[oldembed src="http://www.youtube.com/embed/jwDai5NtXa0" width="425" height="300" resize="1" fid="21"]
The trailer, yes I said trailer, for the Republican budget. Seriously.
AFL-CIO President Richard Trumka issued a statement condemning the extreme right-wing budget proposed by House Budget Committee Chair Paul Ryan (R-WI), saying it was yet another Republican assault on America's working families:
Just as Republican governors and state legislators are assaulting the rights of working Americans under the guise of budget crises, Rep. Ryan and Republican leaders in Congress are using the federal budget to further their own political agendas. Their credo is that tax giveaways to the super rich and Wall Street should be paid for on the backs of working people.
They are holding the federal government hostage, along with hundreds of thousands of jobs and the services millions rely on, while simultaneously proposing irresponsible budget cuts. It is clear that they are not concerned with fiscal responsibility, but rather undermining their political opponents. This is simply further evidence of their determination to protect their friends on Wall Street at the expense of American jobs, seniors, our children and our future.
As we recover from the worst economic crisis of our time, cuts to essential programs threaten to push us back into recession, or even depression. Shame on those Republicans more worried about the politics of their choices than the economic consequences.
Randi Weingarten of the American Federation of Teachers similarly condemned the proposal:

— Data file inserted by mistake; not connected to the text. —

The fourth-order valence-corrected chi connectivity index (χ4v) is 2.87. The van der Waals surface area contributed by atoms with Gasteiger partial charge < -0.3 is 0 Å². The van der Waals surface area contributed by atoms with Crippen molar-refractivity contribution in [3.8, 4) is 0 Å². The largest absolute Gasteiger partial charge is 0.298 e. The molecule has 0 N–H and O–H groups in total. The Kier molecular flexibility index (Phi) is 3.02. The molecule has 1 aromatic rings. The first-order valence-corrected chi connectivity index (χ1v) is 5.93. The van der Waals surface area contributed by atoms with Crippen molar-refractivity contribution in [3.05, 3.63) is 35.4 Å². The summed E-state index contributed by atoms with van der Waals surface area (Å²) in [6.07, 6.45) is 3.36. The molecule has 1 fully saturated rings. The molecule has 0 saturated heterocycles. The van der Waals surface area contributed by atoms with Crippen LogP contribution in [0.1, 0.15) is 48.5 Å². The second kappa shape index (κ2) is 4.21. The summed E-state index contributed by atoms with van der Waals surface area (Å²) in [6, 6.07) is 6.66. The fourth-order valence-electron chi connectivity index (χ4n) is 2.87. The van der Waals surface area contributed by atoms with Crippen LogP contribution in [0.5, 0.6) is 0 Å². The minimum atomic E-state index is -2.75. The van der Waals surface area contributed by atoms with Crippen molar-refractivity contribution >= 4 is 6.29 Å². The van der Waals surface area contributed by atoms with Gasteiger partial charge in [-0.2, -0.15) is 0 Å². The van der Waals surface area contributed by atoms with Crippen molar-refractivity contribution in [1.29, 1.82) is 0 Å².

"It is morally unacceptable and economically indefensible for House Republicans to put forth a budget that doubles down on a cuts-only approach to our economy at a time when our children and families continue to struggle to get by.
"Today, half of all Americans are either poor or low-income. Three million more children live in poverty today than when this recession began. And we've already slashed more than 300,000 education jobs at a time when our children and our public schools desperately need resources and support to compete in a 21st-century knowledge economy.
"This budget prioritizes huge tax breaks for the wealthy and big corporations, while likely cutting money from public education and programs such as Title I that go directly to support low-income children in the classroom. It would end Medicare as we know it and leave seniors without access to affordable, high-quality healthcare, and it would make college more costly. It would do nothing to help Americans find good jobs, keep their homes, and ensure our children have a better and brighter future.
"The American people can't afford a reckless economic plan like the Ryan Republican budget that says you're on your own unless you're wealthy or a big corporation. Instead, we need a bold economic vision that is rooted in rebuilding the middle class, strengthening our public schools and our democracy, and ensuring that everyone has a fair shot at success."
Seth D. Michaels at the Main Street blog has a great round-up of the specific problems created by the proposal, which seems very unlikely to pass. Either way, it's clear that Ryan is not serious about tackling the problems the U.S. faces and has no interest in fighting on behalf of America's working families.